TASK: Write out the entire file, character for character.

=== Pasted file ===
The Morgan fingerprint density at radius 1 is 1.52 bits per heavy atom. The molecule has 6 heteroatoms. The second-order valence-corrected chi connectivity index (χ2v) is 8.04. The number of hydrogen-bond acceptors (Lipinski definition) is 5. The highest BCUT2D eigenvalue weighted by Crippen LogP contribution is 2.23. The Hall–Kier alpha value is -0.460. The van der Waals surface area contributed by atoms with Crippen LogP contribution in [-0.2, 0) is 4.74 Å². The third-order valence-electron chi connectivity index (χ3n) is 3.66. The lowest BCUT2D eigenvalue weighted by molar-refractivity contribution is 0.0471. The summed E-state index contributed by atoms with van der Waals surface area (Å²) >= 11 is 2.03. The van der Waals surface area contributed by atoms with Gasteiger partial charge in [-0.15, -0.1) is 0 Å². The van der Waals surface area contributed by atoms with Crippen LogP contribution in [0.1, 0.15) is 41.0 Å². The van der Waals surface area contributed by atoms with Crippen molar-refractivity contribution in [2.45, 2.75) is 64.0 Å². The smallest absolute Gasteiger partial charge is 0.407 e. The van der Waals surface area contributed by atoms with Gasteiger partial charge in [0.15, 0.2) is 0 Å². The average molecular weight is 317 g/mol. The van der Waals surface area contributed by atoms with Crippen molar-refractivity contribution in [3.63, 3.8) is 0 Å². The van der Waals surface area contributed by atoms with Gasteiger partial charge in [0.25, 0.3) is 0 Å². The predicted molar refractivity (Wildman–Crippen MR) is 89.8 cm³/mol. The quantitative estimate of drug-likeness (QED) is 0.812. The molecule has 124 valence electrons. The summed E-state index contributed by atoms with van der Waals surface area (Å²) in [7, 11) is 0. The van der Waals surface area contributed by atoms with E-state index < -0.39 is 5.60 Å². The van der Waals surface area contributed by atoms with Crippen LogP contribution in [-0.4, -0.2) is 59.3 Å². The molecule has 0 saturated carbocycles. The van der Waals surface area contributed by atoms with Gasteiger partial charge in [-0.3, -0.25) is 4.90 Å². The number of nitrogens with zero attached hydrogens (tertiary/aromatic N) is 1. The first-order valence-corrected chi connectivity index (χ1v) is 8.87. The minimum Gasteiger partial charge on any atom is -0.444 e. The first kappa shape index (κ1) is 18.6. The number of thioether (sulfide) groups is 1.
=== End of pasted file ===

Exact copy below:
The Morgan fingerprint density at radius 1 is 1.52 bits per heavy atom. The molecule has 6 heteroatoms. The second-order valence-corrected chi connectivity index (χ2v) is 8.04. The number of hydrogen-bond acceptors (Lipinski definition) is 5. The highest BCUT2D eigenvalue weighted by Crippen LogP contribution is 2.23. The Hall–Kier alpha value is -0.460. The van der Waals surface area contributed by atoms with Crippen LogP contribution in [-0.2, 0) is 4.74 Å². The third-order valence-electron chi connectivity index (χ3n) is 3.66. The lowest BCUT2D eigenvalue weighted by molar-refractivity contribution is 0.0471. The summed E-state index contributed by atoms with van der Waals surface area (Å²) >= 11 is 2.03. The van der Waals surface area contributed by atoms with Gasteiger partial charge in [-0.15, -0.1) is 0 Å². The van der Waals surface area contributed by atoms with Crippen LogP contribution in [0.1, 0.15) is 41.0 Å². The van der Waals surface area contributed by atoms with Crippen molar-refractivity contribution in [2.45, 2.75) is 64.0 Å². The smallest absolute Gasteiger partial charge is 0.407 e. The van der Waals surface area contributed by atoms with Gasteiger partial charge in [0.15, 0.2) is 0 Å². The average molecular weight is 317 g/mol. The van der Waals surface area contributed by atoms with Crippen molar-refractivity contribution in [3.63, 3.8) is 0 Å². The van der Waals surface area contributed by atoms with Gasteiger partial charge in [0.25, 0.3) is 0 Å². The predicted molar refractivity (Wildman–Crippen MR) is 89.8 cm³/mol. The quantitative estimate of drug-likeness (QED) is 0.812. The molecule has 124 valence electrons. The summed E-state index contributed by atoms with van der Waals surface area (Å²) in [7, 11) is 0. The van der Waals surface area contributed by atoms with E-state index < -0.39 is 5.60 Å². The van der Waals surface area contributed by atoms with Crippen LogP contribution in [-0.4, -0.2) is 59.3 Å². The molecule has 0 saturated carbocycles. The van der Waals surface area contributed by atoms with Gasteiger partial charge in [-0.3, -0.25) is 4.90 Å². The number of nitrogens with zero attached hydrogens (tertiary/aromatic N) is 1. The first-order valence-corrected chi connectivity index (χ1v) is 8.87. The minimum Gasteiger partial charge on any atom is -0.444 e. The first kappa shape index (κ1) is 18.6. The number of thioether (sulfide) groups is 1.